The Good Dinosaur
A film that has some promising elements and which often seems as if it is on the verge of evolving into something wonderful but never…
“The Edge” is like a wilderness adventure movie written by David Mamet, which is not surprising, since it was written by Mamet. It's subtly funny in the way it toys with the cliches of the genre. Too subtle, apparently, for some; I've read a couple of reviews by critics who think director Lee Tamahori (“Once Were Warriors”) misses the point of the Mamet screenplay and plays the material too straight. But if he'd underlined every laugh line and made the humor as broad as “The Naked Gun,” would that have made a better picture? Not at all.
Although Mamet, a poet of hard-boiled city streets, is not usually identified with outdoors action films, “The Edge” in some ways is typical of his work: It's about con games and occult knowledge, double crosses and conversations at cross-purposes. Its key scenes involve two men stalking each other, and it adds to the irony that they are meanwhile being stalked by a bear. “Most people lost in the wild die of shame,” the older character tells the younger. “They didn't do the one thing that could save their lives--thinking.” The setup: Billionaire Charles Morse (Anthony Hopkins) flies his private plane into the Alaskan wilderness so that fashion photographer Robert Green (Alec Baldwin) can photograph Morse's wife, a famous model (Elle Macpherson). Leaving the wife behind at a lodge, the two men and a photographer's assistant fly farther into the bush, and when the plane crashes and the pilot is killed, the three survivors are left to face the wilderness.
At this point we can easily predict the death of the assistant (Harold Perrineau). He's an African American, and so falls under the BADF action movie rule (“The Brother Always Dies First”). The redeeming factor in this case is that Mamet knows that, and is satirizing the stereotype instead of merely using it. His approach throughout the movie is an amused wink at the conventions he lovingly massages.
Now Charles and Bob are left alone in the dangerous wild. Charles luckily is a very bright man, who just happens to have been reading the book Lost in the Woods, and has the kind of mind that absorbs every scrap of information that floats into it. Before the movie is over, he will fashion a compass from a paper clip, build a bear trap, make fire from ice and explain how you can use gunpowder to season meat.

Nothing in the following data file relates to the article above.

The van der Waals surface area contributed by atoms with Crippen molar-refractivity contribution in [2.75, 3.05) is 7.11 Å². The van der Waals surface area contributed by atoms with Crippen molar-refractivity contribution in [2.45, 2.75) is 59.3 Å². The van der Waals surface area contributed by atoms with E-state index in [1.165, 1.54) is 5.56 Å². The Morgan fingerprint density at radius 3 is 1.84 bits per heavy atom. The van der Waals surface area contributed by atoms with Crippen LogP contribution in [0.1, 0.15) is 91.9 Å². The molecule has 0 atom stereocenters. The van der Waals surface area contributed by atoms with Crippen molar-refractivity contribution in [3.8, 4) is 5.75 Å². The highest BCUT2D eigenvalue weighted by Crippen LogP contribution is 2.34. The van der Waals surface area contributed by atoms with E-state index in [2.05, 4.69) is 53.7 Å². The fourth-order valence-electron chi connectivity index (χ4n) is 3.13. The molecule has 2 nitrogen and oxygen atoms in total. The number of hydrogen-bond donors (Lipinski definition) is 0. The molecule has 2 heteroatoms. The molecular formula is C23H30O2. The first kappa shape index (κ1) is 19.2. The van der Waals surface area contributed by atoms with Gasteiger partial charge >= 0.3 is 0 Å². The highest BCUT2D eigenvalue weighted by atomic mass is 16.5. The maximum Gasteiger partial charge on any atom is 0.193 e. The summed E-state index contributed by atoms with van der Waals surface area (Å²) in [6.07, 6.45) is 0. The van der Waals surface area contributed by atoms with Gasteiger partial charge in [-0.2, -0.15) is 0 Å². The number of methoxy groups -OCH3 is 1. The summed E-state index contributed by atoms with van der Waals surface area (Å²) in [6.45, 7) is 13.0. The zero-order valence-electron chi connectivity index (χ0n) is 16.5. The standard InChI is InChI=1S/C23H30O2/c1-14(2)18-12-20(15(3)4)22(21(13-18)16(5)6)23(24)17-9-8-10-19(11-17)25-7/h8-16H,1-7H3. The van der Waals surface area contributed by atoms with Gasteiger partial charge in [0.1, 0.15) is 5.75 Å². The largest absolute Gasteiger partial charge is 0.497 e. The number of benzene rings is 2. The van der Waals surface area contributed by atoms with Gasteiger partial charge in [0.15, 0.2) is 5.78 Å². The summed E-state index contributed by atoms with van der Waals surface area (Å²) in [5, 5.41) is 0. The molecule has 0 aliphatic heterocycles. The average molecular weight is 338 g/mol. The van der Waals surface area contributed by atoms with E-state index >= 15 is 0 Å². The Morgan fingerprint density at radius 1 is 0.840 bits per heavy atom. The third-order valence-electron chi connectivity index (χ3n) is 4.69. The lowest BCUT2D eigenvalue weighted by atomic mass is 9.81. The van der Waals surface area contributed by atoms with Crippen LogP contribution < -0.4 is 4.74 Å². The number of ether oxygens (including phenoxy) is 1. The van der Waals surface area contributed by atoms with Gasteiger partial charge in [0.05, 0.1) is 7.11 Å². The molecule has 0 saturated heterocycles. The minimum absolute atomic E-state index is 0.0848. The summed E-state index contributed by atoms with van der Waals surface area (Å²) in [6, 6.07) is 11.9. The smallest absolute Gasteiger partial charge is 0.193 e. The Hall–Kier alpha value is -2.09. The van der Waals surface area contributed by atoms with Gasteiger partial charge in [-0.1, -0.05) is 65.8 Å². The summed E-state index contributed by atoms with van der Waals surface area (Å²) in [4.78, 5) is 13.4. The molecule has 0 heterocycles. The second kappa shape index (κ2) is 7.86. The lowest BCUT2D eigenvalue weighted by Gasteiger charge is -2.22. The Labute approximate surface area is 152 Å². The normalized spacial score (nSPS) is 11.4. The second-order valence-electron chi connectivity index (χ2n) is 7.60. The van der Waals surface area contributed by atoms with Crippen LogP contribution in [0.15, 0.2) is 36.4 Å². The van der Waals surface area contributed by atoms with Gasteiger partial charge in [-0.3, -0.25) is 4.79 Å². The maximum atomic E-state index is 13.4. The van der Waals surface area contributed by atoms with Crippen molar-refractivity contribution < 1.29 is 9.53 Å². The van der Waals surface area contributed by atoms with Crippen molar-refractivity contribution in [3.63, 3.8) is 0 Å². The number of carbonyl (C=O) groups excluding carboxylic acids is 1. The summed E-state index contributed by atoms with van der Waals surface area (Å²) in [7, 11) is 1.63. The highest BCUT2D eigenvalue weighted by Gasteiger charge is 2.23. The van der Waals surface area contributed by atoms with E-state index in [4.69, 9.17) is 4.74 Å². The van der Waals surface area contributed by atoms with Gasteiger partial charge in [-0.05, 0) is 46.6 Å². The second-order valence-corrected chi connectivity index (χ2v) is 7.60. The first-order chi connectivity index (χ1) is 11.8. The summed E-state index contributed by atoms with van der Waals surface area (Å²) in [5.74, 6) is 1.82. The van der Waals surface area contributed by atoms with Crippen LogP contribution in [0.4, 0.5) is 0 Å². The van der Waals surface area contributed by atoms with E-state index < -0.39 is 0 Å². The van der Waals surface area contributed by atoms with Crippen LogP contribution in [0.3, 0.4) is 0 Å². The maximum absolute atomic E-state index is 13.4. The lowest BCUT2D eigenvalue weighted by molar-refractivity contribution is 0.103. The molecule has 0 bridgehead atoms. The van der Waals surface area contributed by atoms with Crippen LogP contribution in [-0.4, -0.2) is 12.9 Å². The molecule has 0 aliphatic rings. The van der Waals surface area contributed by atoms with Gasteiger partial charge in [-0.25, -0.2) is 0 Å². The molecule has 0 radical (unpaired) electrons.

Charles is also smart enough to suspect that Bob has been having an affair with his wife. “So how are you planning to kill me?” he asks. The catch is that each man needs the other to survive, and so a murder, if any, must be postponed or carefully timed.
The movie contains glorious scenery, quixotic Mamet conversations, and of course the obligatory action scenes. Even in generating tension, the movie toys with convention. As a bear pursues them, the men desperately bridge a deep chasm with a log, and hurry to cross it--not sitting down and scooting as any sensible person would, but trying to walk across while balancing themselves, like the Escaping Wallendas. Meanwhile, the bear, which often seems to have its tongue in its cheek, stands on the far edge and shakes the log with both paws.
There are a few bear-wrestling matches and a big showdown with the beast, but the movie doesn't lose its mind and go berserk with action in the last half hour, as most action films seem to. (One of the enduring disappointments for the faithful moviegoer is to see interesting characters established in the first two acts, only to be turned into action puppets in the third.) It is typical of Mamet that he could devise his plot in such a way that the climactic payoff would be not bloodshed, but the simple exchange of a wristwatch.
Having successfully negotiated almost its entire 118 minutes, “The Edge” shoots itself in the foot. After the emotionally fraught final moments, just as we are savoring the implications of what has just happened, the screen fades to black and we immediately get a big credit for “Bart the Bear.” Now Bart is one helluva bear (I loved him in the title role of “The Bear”), but this credit in this place is a spectacularly bad idea.
Matt Zoller Seitz reviews and reflects upon Jesse Eisenberg's New Yorker piece about film critics.
This message came to me from a reader named Peter Svensland. He and a fr...